German Foreign Minister Hopes for Karabakh Peace in 2007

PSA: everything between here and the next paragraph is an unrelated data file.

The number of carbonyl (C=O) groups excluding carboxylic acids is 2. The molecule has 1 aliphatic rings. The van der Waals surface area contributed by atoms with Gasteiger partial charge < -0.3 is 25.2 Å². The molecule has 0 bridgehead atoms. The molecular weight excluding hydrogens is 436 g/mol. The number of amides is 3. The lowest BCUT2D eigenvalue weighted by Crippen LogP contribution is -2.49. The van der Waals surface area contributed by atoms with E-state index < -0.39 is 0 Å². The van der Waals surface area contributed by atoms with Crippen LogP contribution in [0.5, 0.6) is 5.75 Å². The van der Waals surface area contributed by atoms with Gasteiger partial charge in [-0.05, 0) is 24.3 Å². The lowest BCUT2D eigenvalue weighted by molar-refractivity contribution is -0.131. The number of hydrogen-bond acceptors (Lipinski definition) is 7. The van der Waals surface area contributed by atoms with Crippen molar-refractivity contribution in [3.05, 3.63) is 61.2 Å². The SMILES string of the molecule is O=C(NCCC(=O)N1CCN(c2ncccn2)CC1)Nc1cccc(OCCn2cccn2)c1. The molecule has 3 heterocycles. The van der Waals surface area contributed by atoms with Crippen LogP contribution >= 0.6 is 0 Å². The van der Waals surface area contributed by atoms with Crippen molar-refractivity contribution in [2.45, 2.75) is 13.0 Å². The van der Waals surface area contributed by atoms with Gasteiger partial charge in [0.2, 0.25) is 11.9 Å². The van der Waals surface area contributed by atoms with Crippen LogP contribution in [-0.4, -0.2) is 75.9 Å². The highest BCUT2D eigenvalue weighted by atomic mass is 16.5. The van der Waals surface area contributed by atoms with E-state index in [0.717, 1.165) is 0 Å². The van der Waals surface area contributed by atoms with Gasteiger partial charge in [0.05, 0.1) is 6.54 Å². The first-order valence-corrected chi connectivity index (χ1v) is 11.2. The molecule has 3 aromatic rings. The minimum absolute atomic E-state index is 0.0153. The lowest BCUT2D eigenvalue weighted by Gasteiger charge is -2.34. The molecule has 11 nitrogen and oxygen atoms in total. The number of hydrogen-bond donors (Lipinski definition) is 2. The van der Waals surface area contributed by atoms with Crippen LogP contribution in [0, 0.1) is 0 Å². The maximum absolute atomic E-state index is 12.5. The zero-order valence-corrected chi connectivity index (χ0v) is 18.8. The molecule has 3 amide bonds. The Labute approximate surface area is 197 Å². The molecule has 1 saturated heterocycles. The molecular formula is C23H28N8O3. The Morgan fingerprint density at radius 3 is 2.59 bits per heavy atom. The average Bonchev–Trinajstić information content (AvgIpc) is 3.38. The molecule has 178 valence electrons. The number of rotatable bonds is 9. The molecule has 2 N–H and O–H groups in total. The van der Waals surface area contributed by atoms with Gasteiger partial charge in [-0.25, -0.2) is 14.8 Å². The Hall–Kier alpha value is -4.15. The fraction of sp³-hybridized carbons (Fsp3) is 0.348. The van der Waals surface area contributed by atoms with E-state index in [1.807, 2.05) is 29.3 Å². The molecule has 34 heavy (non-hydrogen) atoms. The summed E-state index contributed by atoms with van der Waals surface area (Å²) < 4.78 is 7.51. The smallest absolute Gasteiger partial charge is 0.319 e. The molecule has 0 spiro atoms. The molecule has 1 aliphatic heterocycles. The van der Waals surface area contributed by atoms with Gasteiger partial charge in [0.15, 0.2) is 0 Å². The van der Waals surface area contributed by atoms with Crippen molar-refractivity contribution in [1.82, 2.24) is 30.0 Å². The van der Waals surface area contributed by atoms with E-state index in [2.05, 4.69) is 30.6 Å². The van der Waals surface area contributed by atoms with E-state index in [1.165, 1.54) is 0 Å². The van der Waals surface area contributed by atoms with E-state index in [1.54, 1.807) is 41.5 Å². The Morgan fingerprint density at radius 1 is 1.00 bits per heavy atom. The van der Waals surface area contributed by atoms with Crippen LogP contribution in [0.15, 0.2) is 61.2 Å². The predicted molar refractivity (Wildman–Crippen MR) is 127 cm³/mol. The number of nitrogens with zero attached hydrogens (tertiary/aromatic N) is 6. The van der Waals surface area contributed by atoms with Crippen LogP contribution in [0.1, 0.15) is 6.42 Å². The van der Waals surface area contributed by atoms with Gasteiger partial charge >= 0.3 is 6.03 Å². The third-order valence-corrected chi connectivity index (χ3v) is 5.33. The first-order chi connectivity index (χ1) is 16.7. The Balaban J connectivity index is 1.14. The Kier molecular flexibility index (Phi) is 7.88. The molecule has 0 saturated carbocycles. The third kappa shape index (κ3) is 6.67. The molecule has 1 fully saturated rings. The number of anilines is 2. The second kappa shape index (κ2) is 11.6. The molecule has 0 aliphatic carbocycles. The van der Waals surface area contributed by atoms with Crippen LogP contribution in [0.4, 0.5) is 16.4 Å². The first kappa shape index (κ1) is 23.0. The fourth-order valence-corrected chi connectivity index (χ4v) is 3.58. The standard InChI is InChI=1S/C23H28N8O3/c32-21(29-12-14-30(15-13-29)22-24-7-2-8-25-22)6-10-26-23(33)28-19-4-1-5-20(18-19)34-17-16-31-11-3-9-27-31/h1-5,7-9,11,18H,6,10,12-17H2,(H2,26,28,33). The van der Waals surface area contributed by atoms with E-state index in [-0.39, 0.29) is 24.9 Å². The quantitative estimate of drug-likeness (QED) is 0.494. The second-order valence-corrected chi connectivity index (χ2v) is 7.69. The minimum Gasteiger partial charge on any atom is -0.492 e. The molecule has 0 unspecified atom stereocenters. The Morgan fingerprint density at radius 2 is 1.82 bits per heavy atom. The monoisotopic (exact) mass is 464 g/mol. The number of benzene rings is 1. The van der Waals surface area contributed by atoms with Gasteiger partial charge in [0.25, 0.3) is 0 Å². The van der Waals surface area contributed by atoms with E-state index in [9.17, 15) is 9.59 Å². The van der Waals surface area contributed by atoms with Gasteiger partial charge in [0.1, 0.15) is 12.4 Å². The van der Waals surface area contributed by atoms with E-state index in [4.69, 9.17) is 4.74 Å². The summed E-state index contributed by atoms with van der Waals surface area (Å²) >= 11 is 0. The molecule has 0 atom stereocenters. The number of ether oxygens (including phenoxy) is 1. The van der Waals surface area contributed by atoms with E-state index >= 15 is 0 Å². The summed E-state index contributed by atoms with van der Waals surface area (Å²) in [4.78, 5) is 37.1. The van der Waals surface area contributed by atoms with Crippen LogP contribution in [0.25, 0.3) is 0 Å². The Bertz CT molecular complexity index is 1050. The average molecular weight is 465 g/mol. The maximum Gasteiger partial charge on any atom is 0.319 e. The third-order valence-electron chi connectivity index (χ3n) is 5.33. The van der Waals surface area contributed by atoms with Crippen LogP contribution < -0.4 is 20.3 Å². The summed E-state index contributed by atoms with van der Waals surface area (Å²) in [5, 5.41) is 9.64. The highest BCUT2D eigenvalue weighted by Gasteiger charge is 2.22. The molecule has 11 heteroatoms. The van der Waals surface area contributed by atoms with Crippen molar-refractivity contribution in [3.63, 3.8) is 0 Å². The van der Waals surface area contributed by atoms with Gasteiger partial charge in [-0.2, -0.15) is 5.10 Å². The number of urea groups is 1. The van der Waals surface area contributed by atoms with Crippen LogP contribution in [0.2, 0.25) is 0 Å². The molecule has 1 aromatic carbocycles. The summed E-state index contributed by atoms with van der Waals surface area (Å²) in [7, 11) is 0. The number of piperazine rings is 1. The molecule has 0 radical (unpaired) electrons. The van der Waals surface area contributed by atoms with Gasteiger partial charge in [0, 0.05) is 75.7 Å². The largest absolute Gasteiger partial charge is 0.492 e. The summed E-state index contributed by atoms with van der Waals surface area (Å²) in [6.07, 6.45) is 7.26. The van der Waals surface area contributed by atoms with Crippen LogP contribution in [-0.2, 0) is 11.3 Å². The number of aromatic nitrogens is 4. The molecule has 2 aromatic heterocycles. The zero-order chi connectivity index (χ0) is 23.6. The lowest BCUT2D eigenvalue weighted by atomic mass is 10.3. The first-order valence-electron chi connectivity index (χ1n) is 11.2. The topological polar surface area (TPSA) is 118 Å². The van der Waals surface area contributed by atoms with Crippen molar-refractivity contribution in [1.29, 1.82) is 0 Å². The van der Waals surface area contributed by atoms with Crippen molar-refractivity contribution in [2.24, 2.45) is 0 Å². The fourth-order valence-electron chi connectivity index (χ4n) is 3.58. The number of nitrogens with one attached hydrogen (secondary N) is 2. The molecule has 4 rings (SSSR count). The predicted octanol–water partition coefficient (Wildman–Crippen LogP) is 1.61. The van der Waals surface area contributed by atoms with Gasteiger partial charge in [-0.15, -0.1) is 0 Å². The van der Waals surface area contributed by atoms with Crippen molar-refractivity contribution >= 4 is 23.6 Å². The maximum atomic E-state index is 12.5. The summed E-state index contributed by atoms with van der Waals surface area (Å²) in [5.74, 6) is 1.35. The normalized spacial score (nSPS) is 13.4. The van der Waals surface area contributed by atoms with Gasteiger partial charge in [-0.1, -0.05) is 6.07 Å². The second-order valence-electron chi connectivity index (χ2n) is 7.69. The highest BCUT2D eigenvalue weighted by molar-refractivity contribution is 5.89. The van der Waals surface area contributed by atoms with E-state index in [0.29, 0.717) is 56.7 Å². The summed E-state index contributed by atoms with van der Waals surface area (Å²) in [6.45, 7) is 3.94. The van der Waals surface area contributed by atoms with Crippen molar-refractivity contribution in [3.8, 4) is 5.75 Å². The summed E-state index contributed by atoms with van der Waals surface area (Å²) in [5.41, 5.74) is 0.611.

YEREVAN (Combined Sources)–Germany’s Foreign Minister Frank-Walter Steinmeier expressed hope that Armenia and Azerbaijan will resolve the Nagorno-Karabakh conflict this year as he wrapped up his tour of the South Caucasus in Yerevan on Tuesday. "Azerbaijan and Armenia make similar assessmen’s of the document drafted within the framework of the [OSCE] Minsk Group: it is a good basis for continuing negotiations," Steinmeier said after talks with Armenian leaders. His optimism, reflecting the current mood among international mediators, was echoed by Foreign Minister Vartan Oskanian. Asked by a journalist whether he thinks a framework peace accord on Karabakh may be signed before the end of 2007, Oskanian said, "I don’t exclude that. We and myself in particular are cautiously optimistic. The document on the table gives us such hope."I think that after the parliamentary elections in Armenia there will be a window of opportunity," he told a joint news conference with his German counterpart. "And if both parties, and especially the Azerbaijani side, display the necessary political will, it will really be possible to achieve serious progress in the course of this year." Speaking to RFE/RL earlier this month, the Minsk Group’s US co-chair, Matthew Bryza, likewise said that the conflicting parties will make a potentially decisive push for a compromise deal in the months following the May elections. Bryza and the group’s two other co-chairs last week urged the Armenian and Azerbaijani foreign ministers to meet again soon and try to overcome their "remaining differences." The Karabakh conflict was high on the agenda of Steinmeier’s talks with Oskanian. The two men also discussed preparations for Armenian election scheduled for May 12. Steinmeier, whose country currently holds the European Union’s rotating presidency, urged the Armenian authorities to ensure their freedom and fairness. EU officials say that is a necessary condition for Armenia’s successful participation in European Neighborhood Policy of privileged ties with the bloc’s neighbors. Steinmeier’s separate meeting with Prime Minister Andranik Markarian apparently focused on German-Armenian relations. Markarian was cited by his office as welcoming an increase in bilateral trade registered in recent years and commending Germany for being Armenia’s second largest foreign donor after the United States. The German minister, for his part, was reported to say that his country will continue to provide economic assistance to Yerevan. Steinmeier paid tribute to the victims of the Armenian Genocide Tuesday by visiting the Dzidzernagapert memorial monument. He was accompanied by Armenian deputy foreign minister Armen Bayburdian. In a move that angered Turkey, Germany’s Bundestag–lower house–adopted a resolution in June, 2005, commemorating the 1915 massacres of Armenia’s under the Ottoman Empire, but stopped short of condemning it as genocide. The resolution called on the German government "to help Turks and Armenia’s resolve their differences by reviewing, reconciling and forgiving historical guilt." The resolution stated that "Germany bears a special responsibility in the matter of reconciling the Armenia’s and the Turks, because the German Reich once turned a blind eye to the actions of its allies in World War I."


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